Primary HT was detected in 34 of the 36 obese patients, and in 83 of the 195 non-obese patients, indicating a significant difference (Figure 1).

Figure 1: Association between hypertension etiology and obesity. View Figure 1

Of the 136 patients with end-organ damage, hypertensive retinopathy was found in 47 (20.3%), left ventricular hypertrophy in 30 (13%), and proteinuria in 59 (25.5%) (Table 2).

Table 2: End organ damage of patients with hypertension. View Table 2

Treatment options involved; life style changes for 94 patients, calcium channel blocker for 60 patients, Angiotensin-Converting Enzyme Inhibitor (ACEI) for 22 patients, beta-blocker for 19 patients, and combination therapy for remaining patients. Among all cases, 76.6% of them improved with first-line treatment. There was no significant difference in the response to treatment between primary HT and secondary HT patients (Table 3).

Table 3: Assesment of therapy in children with hypertension according to etiology. View Table 3

End-organ damage was found to be significantly more common in patients with secondary HT (Figure 2) while diagnosis at younger ages was not found to affect the end-organ damage (Table 4).

Figure 2: Association of end-organ damage and type of hypertension. View Figure 2

Table 4: The association between end-organ damage and age of diagnosis. View Table 4

The development of end-organ damage did not differ significantly in the patients with insulin resistance or diabetes, while it was significantly higher in the patients with chronic renal failure (Table 5).

Table 5: Correlation between end-organ damage and associated diseases. View Table 5


Hypertension in childhood and the relationship of HT with high cardiovascular morbidity and mortality are serious health problems that have become more important in recent years. In a cohort study by Lo, et al. [7] on 200,000 healthy children, whose ages varied between three and seven years, 12.7% were found to have pre-HT, while 5.4% had HT. Measurements of the systemic blood pressure in this age group are of utmost importance for identifying hypertensive children, as well as children with end-organ damage secondary to HT [8]. Hypertension in childhood has been demonstrated to be an etiological factor in 50% adults with end-stage kidney failure [9]. While it is presently accepted that HT complications first emerge in childhood, it is still unknown at what frequencies and in which cases it develops. We therefore evaluated the demographic characteristics of patients with childhood HT, as well as the disease etiologies, the presence of the end-organ damage, the treatment options, and the responses to treatment.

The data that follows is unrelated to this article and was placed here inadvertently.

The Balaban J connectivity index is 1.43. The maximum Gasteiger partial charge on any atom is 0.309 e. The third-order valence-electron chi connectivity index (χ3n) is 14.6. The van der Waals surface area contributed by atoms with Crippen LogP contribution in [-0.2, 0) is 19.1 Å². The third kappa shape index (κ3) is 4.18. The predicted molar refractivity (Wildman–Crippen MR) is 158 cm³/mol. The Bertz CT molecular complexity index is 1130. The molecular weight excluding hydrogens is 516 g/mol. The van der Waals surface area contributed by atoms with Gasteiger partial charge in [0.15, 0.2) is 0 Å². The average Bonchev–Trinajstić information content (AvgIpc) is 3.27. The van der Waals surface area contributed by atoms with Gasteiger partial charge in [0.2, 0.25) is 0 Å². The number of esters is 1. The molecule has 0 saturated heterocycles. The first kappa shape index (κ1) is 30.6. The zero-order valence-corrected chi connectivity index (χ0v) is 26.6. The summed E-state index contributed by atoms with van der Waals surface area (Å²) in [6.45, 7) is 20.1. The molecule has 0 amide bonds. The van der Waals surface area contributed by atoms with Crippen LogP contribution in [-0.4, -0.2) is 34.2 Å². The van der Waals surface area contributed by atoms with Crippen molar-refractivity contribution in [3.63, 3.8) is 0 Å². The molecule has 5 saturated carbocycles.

It is often suggested that most systemic HT in children are secondary; however, the incidence of primary HT has increased in the recent years, particularly due to the increased incidence of obesity and the alterations in eating habits [10]. In a multicenter study on 351 children whose ages varied between 1 and 16, the rate of secondary HT was found to be 83% in the patients below six years of age, while this rate was 50% among all cases [11]. In the same study, the frequency of obesity was found to be lower in hypertensive patients younger than six-years-old. We similarly determined in our study that the incidence of secondary HT increases with decreasing age. Therefore, it may be concluded that a more detailed investigation is essential in the hypertensive children at younger ages.

Several studies have reported the following rates of essential HT: Lieberman, et al. 21%, Uhari, et al. 20%, Gill, et al. 2%, and Loirat, et al. 12% [12-15]. In our study, the incidence of primary HT was determined as 50.6%. This rate is not an indicator of actual incidence, since the patients included in our study were selected cases who were referred to our clinic due to HT. In addition, we suggest that the incidence of primary HT may be actually higher, as the patients with chronic renal failure and those who underwent kidney transplantation were also included in the present study.

Various studies have demonstrated that the genetic factors may play a role in the pathogenesis of HT at rates of 30% to 50% [16]. Hypertension is thought to have a multifactorial inheritance. Studies indicate that most patients with HT have a family history and HT is observed more commonly among identical twins than fraternal twins. Such findings clearly demonstrate the role of genetic factors in the pathogenesis of HT. In our study, 11.7% of the patients had a family history of HT. The ratio of family history was found to be significantly higher in patients with primary HT. Thus, the present study suggests that, given the altered eating habits in today's world, children of parents with HT need to be monitored more closely.

As HT in children is generally asymptomatic, the guidelines recommend that each child should be annually monitored for blood pressure beginning from the three years of age. In our study, 61% of patients did not have any complaints on admission, with HT being incidentally detected during routine examination. Therefore, we recommend that measurement of blood pressure in children should be properly performed during each examination, even if there are no complaints.